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Vegetarians who rely on the corporate food chain cause far more climate pollution than meat eaters

Vegetarian diet

(NaturalNews) A lot of people are under the mistaken impression that not eating meat is good for the environment. That's not necessarily the case, according to a new study conducted by a team of researchers at Carnegie Mellon University.

The conclusions contained in the report, which was published in the journal Environment Systems and Decisions, run counter to the common belief that reducing meat intake in one's diet helps to curb climate change.

The authors of the study calculated the environmental impact of various foods based on "energy cost, water use and emissions." The researchers found that eating lettuce is more than "three times worse" than eating bacon, in terms of environmental impact per calorie.

From The Independent:

"Researchers did not argue against the idea people should be eating less meat, or the fact that livestock contributes to an enormous proportion of global emissions – up to 51 per cent according to some studies.

"But they found that eating only the recommended 'healthier' foods prescribed in recent advice from the US Department of Agriculture increased a person's impact on the environment across all three factors – even when overall calorie intake was reduced."

The team of experts took into account such factors as the growing, transportation and storing of food – all of which have an environmental cost.

Paul Fischbeck, one of the co-authors of the study, said:

"Lots of common vegetables require more resources per calorie than you would think. Eggplant, celery and cucumbers look particularly bad when compared to pork or chicken."

If people simply switch to a vegetarian diet while maintaining the same caloric intake, their food-related energy use will increase 43 per cent, with an accompanying 16 per cent rise in water use and 11 per cent in emissions.

Even if people stop eating meat while modifying their overall caloric intake to meet USDA recommendations, "their environmental impact would increase across energy use (38 per cent), water (10 per cent) and emissions (6 per cent)."

Michelle Tom, another co-author and member of the research team, said:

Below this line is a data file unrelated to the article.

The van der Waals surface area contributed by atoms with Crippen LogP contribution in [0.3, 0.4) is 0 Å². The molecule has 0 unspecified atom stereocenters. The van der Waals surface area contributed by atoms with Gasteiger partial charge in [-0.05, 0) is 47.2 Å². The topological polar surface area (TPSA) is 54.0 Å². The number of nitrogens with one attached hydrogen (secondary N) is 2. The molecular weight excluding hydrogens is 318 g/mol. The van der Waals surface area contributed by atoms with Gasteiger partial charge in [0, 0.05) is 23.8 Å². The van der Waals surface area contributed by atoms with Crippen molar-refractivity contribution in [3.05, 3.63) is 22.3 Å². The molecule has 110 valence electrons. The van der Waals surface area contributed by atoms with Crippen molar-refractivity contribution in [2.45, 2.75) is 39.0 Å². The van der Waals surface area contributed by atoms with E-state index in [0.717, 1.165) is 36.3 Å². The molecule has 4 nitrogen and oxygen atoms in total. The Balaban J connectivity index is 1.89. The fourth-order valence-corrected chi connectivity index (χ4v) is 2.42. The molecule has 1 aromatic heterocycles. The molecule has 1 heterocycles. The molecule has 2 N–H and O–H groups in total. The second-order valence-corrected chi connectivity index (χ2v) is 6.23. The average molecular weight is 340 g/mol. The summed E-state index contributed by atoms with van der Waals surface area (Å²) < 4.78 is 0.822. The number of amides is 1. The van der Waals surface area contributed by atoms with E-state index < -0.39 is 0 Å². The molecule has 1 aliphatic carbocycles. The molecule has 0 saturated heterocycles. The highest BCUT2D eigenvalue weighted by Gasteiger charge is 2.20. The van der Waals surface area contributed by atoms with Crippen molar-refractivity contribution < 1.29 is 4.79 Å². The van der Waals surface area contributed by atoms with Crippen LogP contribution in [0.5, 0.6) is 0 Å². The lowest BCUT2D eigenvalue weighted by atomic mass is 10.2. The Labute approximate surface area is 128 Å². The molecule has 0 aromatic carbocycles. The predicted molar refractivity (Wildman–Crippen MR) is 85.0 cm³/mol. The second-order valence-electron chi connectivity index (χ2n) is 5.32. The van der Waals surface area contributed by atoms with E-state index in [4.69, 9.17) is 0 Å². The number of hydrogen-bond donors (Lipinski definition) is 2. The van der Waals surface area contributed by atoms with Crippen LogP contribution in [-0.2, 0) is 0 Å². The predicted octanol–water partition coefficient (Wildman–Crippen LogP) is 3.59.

"What is good for us health-wise isn't always what's best for the environment. That's important for public officials to know and for them to be cognisant of these trade-offs as they develop or continue to develop dietary guidelines in the future."

It's also important to consider that the research focused on commercially-grown foods which are also being shipped and stored.

Growing your own food – especially if you are careful about water waste and other factors – will have far less environmental impact than buying it from the corporate food chain.

Not only is it more efficient to grow your own food, but you will literally reap the benefits of having fresh produce that is free of chemical fertilizers, GMOs and other toxins.

And not only will your food be more healthy, but it will taste better because you can harvest at the optimal time in terms of ripeness.

If you are interested in starting to grow your own organic produce, the Food Rising Mini-Farm Grow Box system developed by Mike Adams, the Health Ranger, offers a practical and simple approach that can be used almost anywhere.

This revolutionary growing system requires no electricity and is based on the concept of "non-circulating hydroponics," a method initially developed by Professor Bernard Kratky at the University of Hawaii in Hilo.

Health Ranger Mike Adams has modernized the concept and developed a system, the key components of which can either be purchased or 3D printed free of charge, using the downloadable plans found on the FoodRising.org website.

The Food Rising system is a great way to begin growing and eating healthy foods, without the environmental impact and questionable growing methods associated with the commercial food industry.





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